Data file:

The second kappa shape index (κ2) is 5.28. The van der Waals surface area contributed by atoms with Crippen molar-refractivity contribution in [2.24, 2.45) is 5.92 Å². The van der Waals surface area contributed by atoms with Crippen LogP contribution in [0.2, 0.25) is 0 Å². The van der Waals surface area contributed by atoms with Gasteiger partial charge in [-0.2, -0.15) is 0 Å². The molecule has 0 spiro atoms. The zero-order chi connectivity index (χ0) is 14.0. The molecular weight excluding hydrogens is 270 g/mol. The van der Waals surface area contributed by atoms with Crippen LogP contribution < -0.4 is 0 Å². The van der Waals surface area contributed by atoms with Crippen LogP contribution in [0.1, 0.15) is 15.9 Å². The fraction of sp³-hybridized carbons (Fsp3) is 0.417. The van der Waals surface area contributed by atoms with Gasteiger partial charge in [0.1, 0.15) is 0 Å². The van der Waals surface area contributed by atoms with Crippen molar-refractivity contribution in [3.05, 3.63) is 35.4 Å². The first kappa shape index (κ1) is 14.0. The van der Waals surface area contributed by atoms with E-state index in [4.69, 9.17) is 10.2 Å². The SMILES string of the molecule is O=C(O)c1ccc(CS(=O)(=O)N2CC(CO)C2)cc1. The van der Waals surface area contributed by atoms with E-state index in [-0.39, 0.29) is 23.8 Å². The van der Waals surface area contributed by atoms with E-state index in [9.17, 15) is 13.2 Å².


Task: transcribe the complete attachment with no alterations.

The second kappa shape index (κ2) is 5.28. The van der Waals surface area contributed by atoms with Crippen molar-refractivity contribution in [2.24, 2.45) is 5.92 Å². The van der Waals surface area contributed by atoms with Crippen LogP contribution in [0.2, 0.25) is 0 Å². The van der Waals surface area contributed by atoms with Gasteiger partial charge in [-0.2, -0.15) is 0 Å². The molecule has 0 spiro atoms. The zero-order chi connectivity index (χ0) is 14.0. The molecular weight excluding hydrogens is 270 g/mol. The van der Waals surface area contributed by atoms with Crippen LogP contribution < -0.4 is 0 Å². The van der Waals surface area contributed by atoms with Crippen LogP contribution in [0.1, 0.15) is 15.9 Å². The fraction of sp³-hybridized carbons (Fsp3) is 0.417. The van der Waals surface area contributed by atoms with Gasteiger partial charge in [0.1, 0.15) is 0 Å². The van der Waals surface area contributed by atoms with Crippen molar-refractivity contribution in [3.05, 3.63) is 35.4 Å². The first kappa shape index (κ1) is 14.0. The van der Waals surface area contributed by atoms with E-state index in [4.69, 9.17) is 10.2 Å². The SMILES string of the molecule is O=C(O)c1ccc(CS(=O)(=O)N2CC(CO)C2)cc1. The van der Waals surface area contributed by atoms with E-state index in [-0.39, 0.29) is 23.8 Å². The van der Waals surface area contributed by atoms with E-state index in [9.17, 15) is 13.2 Å².